Could Cuba be back on the US tourist schedule?
Simon Calder’s career in travel started at Gatwick Airport, where he cleaned aircraft for Laker Airways and later worked as a security officer. He became The Independent’s Travel Correspondent in 1994, and is known as “the Man Who Pays His Way” because he does not accept free travel facilities. He writes across the Independent titles, as well as for the Evening Standard.
Friday 14 December 2012
For more than 50 years American airlines have been banned from flying to Cuba because of Washington’s strict embargo against commercial dealings with its Communist foe.
But now there are hopes that the sanctions could be eased – and direct flights resume – thanks to a deal between Sir Richard Branson’s airline and the American carrier, Delta.
Virgin Atlantic is currently 49 per cent owned by Singapore Airlines. Delta, the world’s biggest carrier, is bidding for that stake. If and when almost half the airline becomes US-owned, Virgin will continue with its thrice-weekly jumbo jet from Gatwick to Cuba. A spokeswoman for Virgin Atlantic said: “We have no plans to cancel flying to Havana”.
At Delta’s Atlanta headquarters, the planned minority ownership of an airline serving Cuba is not regarded as an issue according to a spokesman for the airline. The confidence that the Virgin’s Havana connection will continue has led to speculation that the Obama administration is preparing to ease the long-standing embargo.
Chris Parrott, director of the specialist travel firm, Journey Latin America, said: “One would imagine that Delta has spoken to people in power rather than just going ahead on a commercial basis”. Trying to book a flight to Havana on a US-owned website is currently either frustrating or amusing, depending on your degree of impatience. When you tap in “Havana” as your destination, Travelocity.co.uk instructs “Verify the location is a valid airport or city”.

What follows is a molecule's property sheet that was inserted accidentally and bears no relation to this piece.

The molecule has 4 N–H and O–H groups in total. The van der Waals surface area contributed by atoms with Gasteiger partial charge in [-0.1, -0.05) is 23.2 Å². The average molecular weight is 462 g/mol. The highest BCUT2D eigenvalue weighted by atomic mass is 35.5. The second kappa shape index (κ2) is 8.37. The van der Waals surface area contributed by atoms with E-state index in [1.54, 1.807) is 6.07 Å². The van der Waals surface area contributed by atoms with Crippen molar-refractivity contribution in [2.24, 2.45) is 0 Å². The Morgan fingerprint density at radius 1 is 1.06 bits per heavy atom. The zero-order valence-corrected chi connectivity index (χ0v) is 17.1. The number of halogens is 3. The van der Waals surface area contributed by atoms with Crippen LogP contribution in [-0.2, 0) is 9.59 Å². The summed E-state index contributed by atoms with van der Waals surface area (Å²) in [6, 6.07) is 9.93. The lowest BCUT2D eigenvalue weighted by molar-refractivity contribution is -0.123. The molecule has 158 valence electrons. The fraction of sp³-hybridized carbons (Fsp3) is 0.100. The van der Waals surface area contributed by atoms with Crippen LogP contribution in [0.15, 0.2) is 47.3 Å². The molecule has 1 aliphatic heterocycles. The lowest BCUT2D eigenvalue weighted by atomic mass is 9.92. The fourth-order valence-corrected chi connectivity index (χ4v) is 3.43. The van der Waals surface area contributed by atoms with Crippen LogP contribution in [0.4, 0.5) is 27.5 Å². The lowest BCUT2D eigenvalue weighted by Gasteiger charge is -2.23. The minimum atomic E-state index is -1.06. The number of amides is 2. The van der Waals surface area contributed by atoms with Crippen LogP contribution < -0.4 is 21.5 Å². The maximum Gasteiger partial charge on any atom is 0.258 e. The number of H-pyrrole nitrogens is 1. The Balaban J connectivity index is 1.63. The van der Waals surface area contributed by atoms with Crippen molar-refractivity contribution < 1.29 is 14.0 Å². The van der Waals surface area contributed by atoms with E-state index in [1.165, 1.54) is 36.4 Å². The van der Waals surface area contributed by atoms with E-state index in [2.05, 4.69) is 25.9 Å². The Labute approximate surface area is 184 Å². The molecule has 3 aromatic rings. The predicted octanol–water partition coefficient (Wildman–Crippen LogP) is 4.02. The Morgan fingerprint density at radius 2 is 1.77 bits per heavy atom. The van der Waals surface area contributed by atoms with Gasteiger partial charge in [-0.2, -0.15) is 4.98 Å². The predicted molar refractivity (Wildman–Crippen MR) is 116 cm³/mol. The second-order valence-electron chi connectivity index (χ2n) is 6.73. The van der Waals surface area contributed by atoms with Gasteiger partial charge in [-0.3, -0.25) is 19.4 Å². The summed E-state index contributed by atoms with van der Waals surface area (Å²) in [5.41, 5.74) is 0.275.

Neither does Expedia.co.uk recognise the Cuban capital, offering 10 alternatives airports “with a similar name” – all of them scattered across the state of Hawaii.
The sanctions are so restrictive that Boots travel insurance, which is underwritten by an American-owned company, does not cover British visitors to Cuba. And at one stage the giant tour operator, Thomson, abandoned its entire UK-Cuba programme because of fears that its directors might be barred from the USA.
Neil Taylor, who pioneered travel to Cuba in the 1970s for Regent Holidays, said two-centre holidays comprising the island and Florida would appeal to British travellers: “Miami and the Florida Keys, would offer a total contrast to Cuba. Boat travel would be the way to approach Havana – and then the 1950s will have well and truly returned.
“Ernest Hemingway can perhaps be seen as the pioneer for such a sojourn, having kept a house in Key West and Havana. Both are now museums.”
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